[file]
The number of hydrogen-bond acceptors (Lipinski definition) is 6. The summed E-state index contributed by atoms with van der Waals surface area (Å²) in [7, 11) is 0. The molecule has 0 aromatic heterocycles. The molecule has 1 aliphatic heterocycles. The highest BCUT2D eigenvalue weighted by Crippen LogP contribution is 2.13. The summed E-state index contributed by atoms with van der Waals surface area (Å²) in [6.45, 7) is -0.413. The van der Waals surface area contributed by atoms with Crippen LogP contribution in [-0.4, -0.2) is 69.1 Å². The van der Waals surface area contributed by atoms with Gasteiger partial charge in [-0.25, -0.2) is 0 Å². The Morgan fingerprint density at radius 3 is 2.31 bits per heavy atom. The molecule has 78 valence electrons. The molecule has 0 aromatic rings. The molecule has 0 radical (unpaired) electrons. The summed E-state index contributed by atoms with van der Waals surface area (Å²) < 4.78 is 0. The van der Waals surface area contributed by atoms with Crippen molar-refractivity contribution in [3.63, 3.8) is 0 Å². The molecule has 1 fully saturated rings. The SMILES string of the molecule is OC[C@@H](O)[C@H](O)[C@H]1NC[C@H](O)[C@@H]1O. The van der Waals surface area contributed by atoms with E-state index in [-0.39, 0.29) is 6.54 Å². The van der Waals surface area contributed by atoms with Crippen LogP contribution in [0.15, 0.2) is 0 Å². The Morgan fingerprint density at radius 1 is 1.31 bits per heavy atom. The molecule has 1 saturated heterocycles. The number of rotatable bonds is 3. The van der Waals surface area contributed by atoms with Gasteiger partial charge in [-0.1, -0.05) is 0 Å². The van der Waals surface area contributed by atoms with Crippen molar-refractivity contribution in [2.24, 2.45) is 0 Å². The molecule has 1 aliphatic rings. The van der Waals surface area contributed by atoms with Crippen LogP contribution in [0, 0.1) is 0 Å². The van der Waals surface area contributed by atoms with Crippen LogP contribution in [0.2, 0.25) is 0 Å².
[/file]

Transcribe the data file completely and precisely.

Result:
The number of hydrogen-bond acceptors (Lipinski definition) is 6. The summed E-state index contributed by atoms with van der Waals surface area (Å²) in [7, 11) is 0. The molecule has 0 aromatic heterocycles. The molecule has 1 aliphatic heterocycles. The highest BCUT2D eigenvalue weighted by Crippen LogP contribution is 2.13. The summed E-state index contributed by atoms with van der Waals surface area (Å²) in [6.45, 7) is -0.413. The van der Waals surface area contributed by atoms with Crippen LogP contribution in [-0.4, -0.2) is 69.1 Å². The van der Waals surface area contributed by atoms with Gasteiger partial charge in [-0.25, -0.2) is 0 Å². The Morgan fingerprint density at radius 3 is 2.31 bits per heavy atom. The molecule has 78 valence electrons. The molecule has 0 aromatic rings. The molecule has 0 radical (unpaired) electrons. The summed E-state index contributed by atoms with van der Waals surface area (Å²) < 4.78 is 0. The van der Waals surface area contributed by atoms with Crippen molar-refractivity contribution in [3.63, 3.8) is 0 Å². The molecule has 1 fully saturated rings. The SMILES string of the molecule is OC[C@@H](O)[C@H](O)[C@H]1NC[C@H](O)[C@@H]1O. The van der Waals surface area contributed by atoms with E-state index in [-0.39, 0.29) is 6.54 Å². The van der Waals surface area contributed by atoms with Crippen LogP contribution in [0.15, 0.2) is 0 Å². The Morgan fingerprint density at radius 1 is 1.31 bits per heavy atom. The molecule has 1 saturated heterocycles. The number of rotatable bonds is 3. The van der Waals surface area contributed by atoms with Gasteiger partial charge in [-0.1, -0.05) is 0 Å². The van der Waals surface area contributed by atoms with Crippen molar-refractivity contribution in [2.24, 2.45) is 0 Å². The molecule has 1 aliphatic rings. The van der Waals surface area contributed by atoms with Crippen LogP contribution in [0, 0.1) is 0 Å². The van der Waals surface area contributed by atoms with Crippen LogP contribution in [0.2, 0.25) is 0 Å².